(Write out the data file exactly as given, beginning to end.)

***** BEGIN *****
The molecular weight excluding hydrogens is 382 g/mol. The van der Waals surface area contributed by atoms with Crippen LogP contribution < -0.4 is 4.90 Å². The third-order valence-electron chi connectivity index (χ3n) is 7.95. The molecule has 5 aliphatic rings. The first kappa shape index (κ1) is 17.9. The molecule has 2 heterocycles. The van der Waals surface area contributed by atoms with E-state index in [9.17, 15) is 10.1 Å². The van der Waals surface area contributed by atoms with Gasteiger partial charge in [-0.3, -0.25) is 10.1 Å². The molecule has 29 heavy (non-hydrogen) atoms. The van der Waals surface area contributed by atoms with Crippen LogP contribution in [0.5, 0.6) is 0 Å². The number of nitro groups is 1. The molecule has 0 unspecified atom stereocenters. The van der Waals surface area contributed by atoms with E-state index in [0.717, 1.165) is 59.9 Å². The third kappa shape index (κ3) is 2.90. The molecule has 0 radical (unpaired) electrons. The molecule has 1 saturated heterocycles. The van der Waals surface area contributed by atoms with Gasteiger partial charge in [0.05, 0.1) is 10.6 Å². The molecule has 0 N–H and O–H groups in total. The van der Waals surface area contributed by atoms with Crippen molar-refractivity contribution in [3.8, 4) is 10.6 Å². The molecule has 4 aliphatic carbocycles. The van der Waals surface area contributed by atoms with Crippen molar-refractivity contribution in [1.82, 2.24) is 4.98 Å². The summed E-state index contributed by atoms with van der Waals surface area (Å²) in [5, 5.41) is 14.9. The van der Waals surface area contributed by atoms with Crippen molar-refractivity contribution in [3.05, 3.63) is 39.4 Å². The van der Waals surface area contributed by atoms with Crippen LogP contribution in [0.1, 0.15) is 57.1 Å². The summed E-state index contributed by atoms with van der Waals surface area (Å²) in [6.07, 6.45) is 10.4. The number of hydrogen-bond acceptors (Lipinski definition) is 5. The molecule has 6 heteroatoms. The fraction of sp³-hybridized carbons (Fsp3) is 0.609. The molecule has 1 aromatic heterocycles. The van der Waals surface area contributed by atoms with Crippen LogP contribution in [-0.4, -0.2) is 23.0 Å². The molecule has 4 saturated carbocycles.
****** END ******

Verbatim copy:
The molecular weight excluding hydrogens is 382 g/mol. The van der Waals surface area contributed by atoms with Crippen LogP contribution < -0.4 is 4.90 Å². The third-order valence-electron chi connectivity index (χ3n) is 7.95. The molecule has 5 aliphatic rings. The first kappa shape index (κ1) is 17.9. The molecule has 2 heterocycles. The van der Waals surface area contributed by atoms with E-state index in [9.17, 15) is 10.1 Å². The van der Waals surface area contributed by atoms with Gasteiger partial charge in [-0.3, -0.25) is 10.1 Å². The molecule has 29 heavy (non-hydrogen) atoms. The van der Waals surface area contributed by atoms with Crippen LogP contribution in [0.5, 0.6) is 0 Å². The number of nitro groups is 1. The molecule has 0 unspecified atom stereocenters. The van der Waals surface area contributed by atoms with E-state index in [0.717, 1.165) is 59.9 Å². The third kappa shape index (κ3) is 2.90. The molecule has 0 radical (unpaired) electrons. The molecule has 1 saturated heterocycles. The van der Waals surface area contributed by atoms with Gasteiger partial charge in [0.05, 0.1) is 10.6 Å². The molecule has 0 N–H and O–H groups in total. The van der Waals surface area contributed by atoms with Crippen molar-refractivity contribution in [3.8, 4) is 10.6 Å². The molecule has 4 aliphatic carbocycles. The van der Waals surface area contributed by atoms with Crippen molar-refractivity contribution in [1.82, 2.24) is 4.98 Å². The summed E-state index contributed by atoms with van der Waals surface area (Å²) in [5, 5.41) is 14.9. The van der Waals surface area contributed by atoms with Crippen molar-refractivity contribution in [3.05, 3.63) is 39.4 Å². The van der Waals surface area contributed by atoms with Crippen LogP contribution in [0.1, 0.15) is 57.1 Å². The summed E-state index contributed by atoms with van der Waals surface area (Å²) in [6.07, 6.45) is 10.4. The number of hydrogen-bond acceptors (Lipinski definition) is 5. The molecule has 6 heteroatoms. The fraction of sp³-hybridized carbons (Fsp3) is 0.609. The molecule has 1 aromatic heterocycles. The van der Waals surface area contributed by atoms with Crippen LogP contribution in [-0.4, -0.2) is 23.0 Å². The molecule has 4 saturated carbocycles.